Cats have evolved to be able to deal with acute stress common in their natural lifestyle, like encounters with other animals or hunting prey. However, they have a hard time dealing with the chronic stress they are exposed to in their domesticated life. Chronic stress can have very negative consequences in our kitties’ health: it can lead to serious behavioral issues and can trigger common diseases such as cystitis and diabetes. But, how do we know if our cat is stressed out? How can we avoid it?
In order to keep our kitty from feeling stressed, first we have to understand the most common sources of stress in cats:
Too little resources, too many cats
Our cat might feel anxious if they think they need to compete for the limited resources they have (water, food, litter boxes, beds, scratching posts...). This is very common in multi-cat households. To ensure this doesn’t happen make sure you have one litter box per cat plus one, and at least one tray in each floor your cats have access to. Remember to clean all of them frequently, as a dirty tray can be very unpleasant to your cats. Place multiple food and water bowls around the house and provide your kitties with a variety of toys and scratching surfaces (vertical and horizontal) so they don’t have to compete with their housemates.
No one likes changes
Our fluffy friends can be extremely sensitive to changes in their environment such as moving to a new house, introducing a new member of the family (be it cat, dog or baby) or even moving furniture around. Be mindful of your cat when you know some changes might be happening. Introduce your cat to any novelty gradually and in the calmest circumstances possible. Don’t force your kitty to interact with anything or anyone if they don’t want to. Let them adjust at their own pace.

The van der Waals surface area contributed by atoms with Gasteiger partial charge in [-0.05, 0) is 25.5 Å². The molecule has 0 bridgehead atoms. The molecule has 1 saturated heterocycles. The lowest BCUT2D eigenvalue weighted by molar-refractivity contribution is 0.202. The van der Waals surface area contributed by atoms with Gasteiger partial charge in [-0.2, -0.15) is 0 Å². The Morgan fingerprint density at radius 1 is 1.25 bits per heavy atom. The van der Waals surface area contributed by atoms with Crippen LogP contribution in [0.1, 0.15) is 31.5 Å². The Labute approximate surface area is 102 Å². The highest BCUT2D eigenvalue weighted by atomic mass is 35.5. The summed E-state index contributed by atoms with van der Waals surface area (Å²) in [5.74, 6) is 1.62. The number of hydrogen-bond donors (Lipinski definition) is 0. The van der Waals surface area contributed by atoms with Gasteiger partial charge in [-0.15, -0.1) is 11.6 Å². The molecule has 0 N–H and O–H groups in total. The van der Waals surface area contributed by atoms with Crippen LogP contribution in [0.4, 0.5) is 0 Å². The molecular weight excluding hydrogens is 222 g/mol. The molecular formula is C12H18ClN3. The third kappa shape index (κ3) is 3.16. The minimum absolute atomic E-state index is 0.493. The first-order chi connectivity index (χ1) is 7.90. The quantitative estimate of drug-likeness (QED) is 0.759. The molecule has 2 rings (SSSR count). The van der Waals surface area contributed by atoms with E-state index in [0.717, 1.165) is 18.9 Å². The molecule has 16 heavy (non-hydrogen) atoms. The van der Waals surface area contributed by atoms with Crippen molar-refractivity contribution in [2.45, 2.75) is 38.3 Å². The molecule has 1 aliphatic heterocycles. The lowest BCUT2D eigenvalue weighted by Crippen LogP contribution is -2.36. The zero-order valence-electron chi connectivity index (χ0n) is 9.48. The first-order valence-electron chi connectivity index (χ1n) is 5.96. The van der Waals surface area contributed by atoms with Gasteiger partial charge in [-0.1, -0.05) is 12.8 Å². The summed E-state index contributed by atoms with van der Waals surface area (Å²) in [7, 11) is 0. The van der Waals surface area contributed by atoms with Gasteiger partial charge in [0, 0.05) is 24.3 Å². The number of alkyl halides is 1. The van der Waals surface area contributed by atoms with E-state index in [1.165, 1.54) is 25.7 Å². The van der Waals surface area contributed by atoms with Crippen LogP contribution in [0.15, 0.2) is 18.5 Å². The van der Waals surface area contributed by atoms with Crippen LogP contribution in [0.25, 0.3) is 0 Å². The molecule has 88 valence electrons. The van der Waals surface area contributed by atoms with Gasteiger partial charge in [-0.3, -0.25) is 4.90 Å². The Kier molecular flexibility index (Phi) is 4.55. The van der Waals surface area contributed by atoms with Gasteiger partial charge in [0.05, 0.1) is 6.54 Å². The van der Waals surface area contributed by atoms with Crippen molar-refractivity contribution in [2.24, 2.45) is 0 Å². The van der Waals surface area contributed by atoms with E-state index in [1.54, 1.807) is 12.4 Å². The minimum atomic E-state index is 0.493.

Would you stop with the noise?
By now you know cats aren’t particularly fond of loud noises so, remodeling, loud parties or band practice can be very uncomfortable situations for your cat to be around. If you can, consider allotting a room or space for your cat to stay in and avoid the commotion. Choose a room as far from the noise as possible and if you need to move your kitty’s things, do it gradually and days before the stressful circumstance happens.
A bored kitty is a stressed kitty
“Living with humans has many advantages: you are fed and petted regularly, you are warm and comfy, and you are protected from the dangers of the wild. But boy, can it be boring! Our owners get to go out and have fun while we have to stay inside and do nothing all day”. Doesn’t that sound stressful to you? Cats need an outlet for their energy, their curiosity and their predatorial instincts or they can feel anxious. Make sure you spend enough time with each of your pets and be an active participant in their playtime as well as giving them an environment they can interact with - climb, bite, scratch and play with. If your cat isn’t allowed outside, place an appropriated surface near a protected window so they can observe the comings and goings of your neighbors!
It can be difficult to identify stress in our kitties as felines are experts in hiding any signs that their mental or physical health is suffering. Appearing sick or vulnerable could make them an easier target to potential predators in the wild! This is why it’s key that we keep a close eye on our pet’s behavior to identify issues as quickly as possible.
Cats can show their stress in many ways such as hiding or showing aggression, being extra-clingy, eating more or less than usual, over-grooming, peeing or pooping outside the litterbox, vomiting or diarrhea, changes in their general behavior and many more. If you notice any of these on your beloved cat, try to analyze their environment: Has there been any changes lately in your home, big or small? Have you provided a dynamic atmosphere for your cat? What can you do to make your cat more comfortable? If you notice any behavioral or physical changes in your cat, please consult your local vet to rule out any medical issues as well!